We often rely on heuristics in making judgments, and the collective opinion of an author can easily inform our opinion of a work. Further, any statement (and here I'm thinking particularly of trenchant quotes and other supposed statements of "fact") can be given more credence and more bite by being attributed to a famous figure. "The best argument against democracy is a five minute conversation with the average voter" can move from cynical elitism to funny but slightly depressing truism when you append "-Winston Churchill". Rather than reevaluate all the evidence, we are more likely to save ourselves the trouble and rely on the conclusion of a trusted figure.

By trusting the pedigree of the author, we may be overestimating the value of a work. We cover up our dislike for fear of seeming uncultured or lacking in taste. But at the same time, the pedigree can buoy us up and inspire us to keep mining a difficult work. I can think of many books where the initial goings were rough, but in light of the author I slogged through until my dedication was rewarded. Conversely, the author may be used to discredit the work, much to our own detriment.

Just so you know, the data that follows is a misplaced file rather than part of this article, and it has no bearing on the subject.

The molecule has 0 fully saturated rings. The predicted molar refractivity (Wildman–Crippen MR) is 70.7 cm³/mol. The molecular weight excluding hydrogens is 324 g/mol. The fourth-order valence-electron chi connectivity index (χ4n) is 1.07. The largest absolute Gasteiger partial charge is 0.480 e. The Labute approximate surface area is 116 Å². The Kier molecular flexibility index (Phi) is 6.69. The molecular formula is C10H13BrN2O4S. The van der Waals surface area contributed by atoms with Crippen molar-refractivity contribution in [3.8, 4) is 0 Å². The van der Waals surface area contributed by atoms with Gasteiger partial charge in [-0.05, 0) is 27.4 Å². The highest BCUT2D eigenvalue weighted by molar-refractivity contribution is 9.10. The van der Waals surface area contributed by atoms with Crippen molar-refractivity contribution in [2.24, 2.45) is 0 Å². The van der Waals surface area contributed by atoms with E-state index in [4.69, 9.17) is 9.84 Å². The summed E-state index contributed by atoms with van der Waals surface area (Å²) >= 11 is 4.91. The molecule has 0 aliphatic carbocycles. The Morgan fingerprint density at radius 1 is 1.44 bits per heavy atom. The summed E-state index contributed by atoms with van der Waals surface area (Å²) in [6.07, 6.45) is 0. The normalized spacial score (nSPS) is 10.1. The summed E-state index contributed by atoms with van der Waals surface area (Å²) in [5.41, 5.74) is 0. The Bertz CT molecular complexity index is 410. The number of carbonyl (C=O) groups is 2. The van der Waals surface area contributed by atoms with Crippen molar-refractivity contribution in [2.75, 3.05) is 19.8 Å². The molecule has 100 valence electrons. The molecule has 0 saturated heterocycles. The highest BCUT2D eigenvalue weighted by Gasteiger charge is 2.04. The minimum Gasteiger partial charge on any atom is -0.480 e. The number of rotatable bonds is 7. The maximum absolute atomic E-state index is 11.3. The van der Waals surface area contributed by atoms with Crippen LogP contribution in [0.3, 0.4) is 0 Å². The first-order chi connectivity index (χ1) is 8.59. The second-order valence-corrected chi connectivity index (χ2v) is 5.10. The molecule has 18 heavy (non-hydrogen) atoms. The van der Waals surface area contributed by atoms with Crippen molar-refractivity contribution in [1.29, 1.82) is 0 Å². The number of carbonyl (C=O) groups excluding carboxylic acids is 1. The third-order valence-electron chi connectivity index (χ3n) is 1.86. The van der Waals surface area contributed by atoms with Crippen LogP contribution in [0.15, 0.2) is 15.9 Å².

This way of using the author as "cultural" support primarily influences our aesthetic appreciation of a work, but often we overstep that line and use the biography of the author as "factual" support. An unattributed work may be just the ravings of a pothead, but if we know that Carl Sagan wrote it we give it more credence. Why should it matter whether the unfactual, unsubstantiated opinion is that of a scientist? Perhaps this might suggest a greater sensitivity to reality and "deeper thought" on the issue, but both of these should be secondary to our own personal assessment.